Schwannomas are tumors that develop on a peripheral nerve. They can happen to anyone at any age, but people with genetic diseases are more likely to develop them. Schwannomas are benign but, on rare occasions, can develop into a malignancy. Symptoms greatly depend on the location of the growths. Because they usually grow slowly, it can take months or years for symptoms to develop, with some only discovered during tests for another purpose.
A schwannoma is a tumor that develops from Schwann cells in the peripheral nervous system. Schwann cells wrap around the peripheral nerves, providing support and protection. They also help conduct nerve impulses. Schwannomas are usually benign, but in rare cases may become cancerous. If a schwannoma is malignant, it may be referred to as a soft tissue sarcoma. People who are otherwise healthy may develop schwannomas, or genetic disorders can cause them.
Schwannomas develop within the peripheral nervous system, which includes the cranial nerves and nerve roots, though their development in the brain or spinal cord is rare. One of the most common areas for a schwannoma is on the nerve that connects the inner ear to the brain; this is a vestibular schwannoma. Rare, cancerous schwannomas typically develop in the brachial plexus nerve in the arm, the sciatic nerve in the legs, or the sacral plexus in the lower back.
Most of the time, schwannomas develop spontaneously, though they may be associated with mutation genetic disorders that increase the risk of tumor growth. Schwannomas can develop at any age, though most occur when individuals are between 20 and 50. Gender and ethnic background do not affect the risk of schwannoma, but a parent with a genetic disorder can pass it on to their children, increasing their risk for developing one.
Schwannomas can grow very slowly. Some people do not experience any symptoms at all, and for others, it can take months or years for them to appear. Common symptoms include muscle weakness, radiating pain, numbness, and tingling. Specific symptoms depend on the location of the schwannoma and whether or not it has grown large enough to put pressure on the nerve.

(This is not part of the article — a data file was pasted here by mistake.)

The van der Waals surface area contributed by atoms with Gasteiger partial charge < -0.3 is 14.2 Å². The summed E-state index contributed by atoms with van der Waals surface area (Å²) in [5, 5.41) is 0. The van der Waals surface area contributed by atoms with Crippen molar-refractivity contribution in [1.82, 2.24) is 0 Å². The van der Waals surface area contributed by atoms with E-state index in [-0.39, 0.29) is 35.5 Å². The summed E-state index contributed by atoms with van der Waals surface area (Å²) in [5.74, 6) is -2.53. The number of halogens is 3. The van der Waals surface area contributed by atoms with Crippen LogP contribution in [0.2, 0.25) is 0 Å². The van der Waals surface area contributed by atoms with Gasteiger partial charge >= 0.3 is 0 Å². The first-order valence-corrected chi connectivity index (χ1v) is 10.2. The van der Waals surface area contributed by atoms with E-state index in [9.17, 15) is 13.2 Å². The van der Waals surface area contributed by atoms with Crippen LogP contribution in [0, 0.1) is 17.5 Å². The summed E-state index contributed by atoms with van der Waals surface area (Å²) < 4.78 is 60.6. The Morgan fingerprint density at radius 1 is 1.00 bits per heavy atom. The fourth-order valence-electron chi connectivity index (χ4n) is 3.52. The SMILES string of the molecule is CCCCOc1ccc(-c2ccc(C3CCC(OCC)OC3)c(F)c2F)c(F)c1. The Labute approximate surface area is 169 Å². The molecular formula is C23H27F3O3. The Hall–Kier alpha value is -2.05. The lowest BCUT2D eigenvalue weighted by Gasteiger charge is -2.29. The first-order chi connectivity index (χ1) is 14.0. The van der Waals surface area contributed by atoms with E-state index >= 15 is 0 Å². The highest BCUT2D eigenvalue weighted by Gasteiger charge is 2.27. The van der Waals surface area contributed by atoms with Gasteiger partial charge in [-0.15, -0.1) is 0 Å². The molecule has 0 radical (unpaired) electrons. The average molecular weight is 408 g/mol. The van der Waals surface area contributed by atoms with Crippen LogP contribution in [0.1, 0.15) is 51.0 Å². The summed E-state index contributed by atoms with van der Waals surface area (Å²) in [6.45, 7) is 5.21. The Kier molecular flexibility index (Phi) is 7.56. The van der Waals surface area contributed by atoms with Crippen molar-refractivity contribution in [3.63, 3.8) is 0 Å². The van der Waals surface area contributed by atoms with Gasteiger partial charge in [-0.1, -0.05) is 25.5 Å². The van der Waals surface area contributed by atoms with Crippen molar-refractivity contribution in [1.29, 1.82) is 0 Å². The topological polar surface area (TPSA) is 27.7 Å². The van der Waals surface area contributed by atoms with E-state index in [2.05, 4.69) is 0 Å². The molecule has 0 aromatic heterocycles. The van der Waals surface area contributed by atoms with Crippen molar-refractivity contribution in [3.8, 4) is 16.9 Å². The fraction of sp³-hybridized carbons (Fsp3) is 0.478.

The location of the schwannoma determines some of its potential symptoms. A growth on the nerve connecting the ear to the brain can cause hearing loss, balance problems, dizziness, and ringing in the ears. On the facial nerve, symptoms include difficulty swallowing, facial pain, and paralysis. A schwannoma on the spinal nerve root can cause radiating pain in the arm or leg, muscle weakness, and numbness. A schwannoma can cause carpal tunnel syndrome if it develops on a wrist nerve or tarsal tunnel syndrome on an ankle nerve.
Schwannomas are not always easy to diagnose at first because, depending on where they are located, symptoms can mimic other medical issues. Sometimes, the growths are discovered by chance as a result of testing for another purpose. Diagnostic tests include x-rays, ultrasounds, and CT scans for imaging, as well as MRIs to determine the precise location of the tumor.
When a doctor suspects a schwannoma, he or she may recommend more extensive testing. An electromyogram (EMG) evaluates the electrical activity in the muscles, and a nerve conduction study measures the speed that electrical signals pass through the nerves. If tests find what appears to be a tumor, the doctor may perform a biopsy on both the growth and the nerve to ensure the tests have not identified an enlarged nerve.
Treatment depends on many factors. It the schwannoma is growing slowly and is not causing pain, a doctor may choose to monitor it to see how it develops over time. This typically includes an MRI or CT scan every few months to make sure the tumor is not growing too quickly. If it is, or if symptoms start to appear, the growth may require more aggressive treatment.
If during observation, the schwannoma begins growing quickly or causing pain and other symptoms, or if the initial presentation warrants it, doctors will plan more aggressive treatment. A peripheral nerve specialist will typically perform this type of surgery. Removing the tumor usually results in symptoms resolving quickly, though schwannomas can return even after a successful procedure.
Schwannomas are typically benign, but in the case of a malignancy, treatment is more aggressive. Radiation therapy is often performed to shrink the tumor and relieve symptoms. This can be done on its own or in conjunction with surgery. If the tumor is near vital nerves or blood vessels, special techniques can deliver directed radiation with minimal damage to nearby healthy tissue.
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